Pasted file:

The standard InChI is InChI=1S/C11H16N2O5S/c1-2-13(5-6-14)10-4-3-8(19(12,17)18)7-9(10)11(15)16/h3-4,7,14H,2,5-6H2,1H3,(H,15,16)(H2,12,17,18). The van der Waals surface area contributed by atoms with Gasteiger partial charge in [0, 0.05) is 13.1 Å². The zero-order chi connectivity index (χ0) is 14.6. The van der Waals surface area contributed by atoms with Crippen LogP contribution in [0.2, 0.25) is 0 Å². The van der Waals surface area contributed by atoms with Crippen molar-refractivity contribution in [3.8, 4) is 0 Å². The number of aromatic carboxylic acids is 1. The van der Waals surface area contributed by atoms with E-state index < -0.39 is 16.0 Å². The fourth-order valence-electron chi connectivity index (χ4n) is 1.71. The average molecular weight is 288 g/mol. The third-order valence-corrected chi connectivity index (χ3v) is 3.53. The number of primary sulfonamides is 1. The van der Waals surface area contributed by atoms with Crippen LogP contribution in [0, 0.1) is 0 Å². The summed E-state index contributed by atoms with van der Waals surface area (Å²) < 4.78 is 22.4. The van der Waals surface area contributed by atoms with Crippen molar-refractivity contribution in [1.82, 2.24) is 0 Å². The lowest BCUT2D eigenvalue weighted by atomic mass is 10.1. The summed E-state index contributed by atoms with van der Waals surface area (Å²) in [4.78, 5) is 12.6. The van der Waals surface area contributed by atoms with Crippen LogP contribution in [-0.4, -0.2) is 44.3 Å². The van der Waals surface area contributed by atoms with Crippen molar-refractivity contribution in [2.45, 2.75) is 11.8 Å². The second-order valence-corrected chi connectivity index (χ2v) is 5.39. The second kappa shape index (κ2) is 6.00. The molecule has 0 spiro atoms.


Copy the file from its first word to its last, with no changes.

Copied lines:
The standard InChI is InChI=1S/C11H16N2O5S/c1-2-13(5-6-14)10-4-3-8(19(12,17)18)7-9(10)11(15)16/h3-4,7,14H,2,5-6H2,1H3,(H,15,16)(H2,12,17,18). The van der Waals surface area contributed by atoms with Gasteiger partial charge in [0, 0.05) is 13.1 Å². The zero-order chi connectivity index (χ0) is 14.6. The van der Waals surface area contributed by atoms with Crippen LogP contribution in [0.2, 0.25) is 0 Å². The van der Waals surface area contributed by atoms with Crippen molar-refractivity contribution in [3.8, 4) is 0 Å². The number of aromatic carboxylic acids is 1. The van der Waals surface area contributed by atoms with E-state index < -0.39 is 16.0 Å². The fourth-order valence-electron chi connectivity index (χ4n) is 1.71. The average molecular weight is 288 g/mol. The third-order valence-corrected chi connectivity index (χ3v) is 3.53. The number of primary sulfonamides is 1. The van der Waals surface area contributed by atoms with Crippen LogP contribution in [0, 0.1) is 0 Å². The summed E-state index contributed by atoms with van der Waals surface area (Å²) < 4.78 is 22.4. The van der Waals surface area contributed by atoms with Crippen molar-refractivity contribution in [1.82, 2.24) is 0 Å². The lowest BCUT2D eigenvalue weighted by atomic mass is 10.1. The summed E-state index contributed by atoms with van der Waals surface area (Å²) in [4.78, 5) is 12.6. The van der Waals surface area contributed by atoms with Crippen LogP contribution in [-0.4, -0.2) is 44.3 Å². The van der Waals surface area contributed by atoms with Crippen molar-refractivity contribution in [2.45, 2.75) is 11.8 Å². The second-order valence-corrected chi connectivity index (χ2v) is 5.39. The second kappa shape index (κ2) is 6.00. The molecule has 0 spiro atoms.